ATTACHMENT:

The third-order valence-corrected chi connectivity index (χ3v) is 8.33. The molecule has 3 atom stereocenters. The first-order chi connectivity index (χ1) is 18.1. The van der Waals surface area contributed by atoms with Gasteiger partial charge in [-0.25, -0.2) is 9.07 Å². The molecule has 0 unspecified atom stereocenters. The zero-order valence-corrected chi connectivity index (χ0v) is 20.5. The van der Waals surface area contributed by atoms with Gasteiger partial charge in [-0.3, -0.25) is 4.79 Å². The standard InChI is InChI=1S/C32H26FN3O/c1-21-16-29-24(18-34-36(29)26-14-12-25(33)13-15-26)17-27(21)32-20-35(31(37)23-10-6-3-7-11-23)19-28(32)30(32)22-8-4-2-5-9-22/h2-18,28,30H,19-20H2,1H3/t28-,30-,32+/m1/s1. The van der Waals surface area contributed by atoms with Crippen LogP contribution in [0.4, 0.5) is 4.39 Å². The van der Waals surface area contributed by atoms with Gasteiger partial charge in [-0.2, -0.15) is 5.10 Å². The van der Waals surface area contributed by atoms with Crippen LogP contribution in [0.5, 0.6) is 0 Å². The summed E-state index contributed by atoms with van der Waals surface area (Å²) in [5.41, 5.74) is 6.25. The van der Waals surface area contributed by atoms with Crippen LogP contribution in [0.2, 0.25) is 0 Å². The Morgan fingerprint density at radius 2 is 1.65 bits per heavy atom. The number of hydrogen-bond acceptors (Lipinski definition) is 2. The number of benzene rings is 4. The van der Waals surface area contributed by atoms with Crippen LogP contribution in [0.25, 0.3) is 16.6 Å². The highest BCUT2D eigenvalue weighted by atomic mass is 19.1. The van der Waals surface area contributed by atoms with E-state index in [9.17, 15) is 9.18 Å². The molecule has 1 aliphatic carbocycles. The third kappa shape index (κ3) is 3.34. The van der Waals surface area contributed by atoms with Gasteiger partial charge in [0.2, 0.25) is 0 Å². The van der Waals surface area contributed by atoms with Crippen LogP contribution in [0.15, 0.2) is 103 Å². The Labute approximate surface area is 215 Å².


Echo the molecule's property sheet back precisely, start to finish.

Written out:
The third-order valence-corrected chi connectivity index (χ3v) is 8.33. The molecule has 3 atom stereocenters. The first-order chi connectivity index (χ1) is 18.1. The van der Waals surface area contributed by atoms with Gasteiger partial charge in [-0.25, -0.2) is 9.07 Å². The molecule has 0 unspecified atom stereocenters. The zero-order valence-corrected chi connectivity index (χ0v) is 20.5. The van der Waals surface area contributed by atoms with Gasteiger partial charge in [-0.3, -0.25) is 4.79 Å². The standard InChI is InChI=1S/C32H26FN3O/c1-21-16-29-24(18-34-36(29)26-14-12-25(33)13-15-26)17-27(21)32-20-35(31(37)23-10-6-3-7-11-23)19-28(32)30(32)22-8-4-2-5-9-22/h2-18,28,30H,19-20H2,1H3/t28-,30-,32+/m1/s1. The van der Waals surface area contributed by atoms with Crippen LogP contribution in [0.4, 0.5) is 4.39 Å². The van der Waals surface area contributed by atoms with Gasteiger partial charge in [-0.2, -0.15) is 5.10 Å². The van der Waals surface area contributed by atoms with Crippen LogP contribution in [0.5, 0.6) is 0 Å². The summed E-state index contributed by atoms with van der Waals surface area (Å²) in [5.41, 5.74) is 6.25. The van der Waals surface area contributed by atoms with Crippen LogP contribution in [0.2, 0.25) is 0 Å². The Morgan fingerprint density at radius 2 is 1.65 bits per heavy atom. The number of hydrogen-bond acceptors (Lipinski definition) is 2. The number of benzene rings is 4. The van der Waals surface area contributed by atoms with Crippen LogP contribution in [0.25, 0.3) is 16.6 Å². The highest BCUT2D eigenvalue weighted by atomic mass is 19.1. The van der Waals surface area contributed by atoms with E-state index in [9.17, 15) is 9.18 Å². The molecule has 1 aliphatic carbocycles. The third kappa shape index (κ3) is 3.34. The van der Waals surface area contributed by atoms with Gasteiger partial charge in [0.2, 0.25) is 0 Å². The van der Waals surface area contributed by atoms with Crippen LogP contribution in [0.15, 0.2) is 103 Å². The Labute approximate surface area is 215 Å².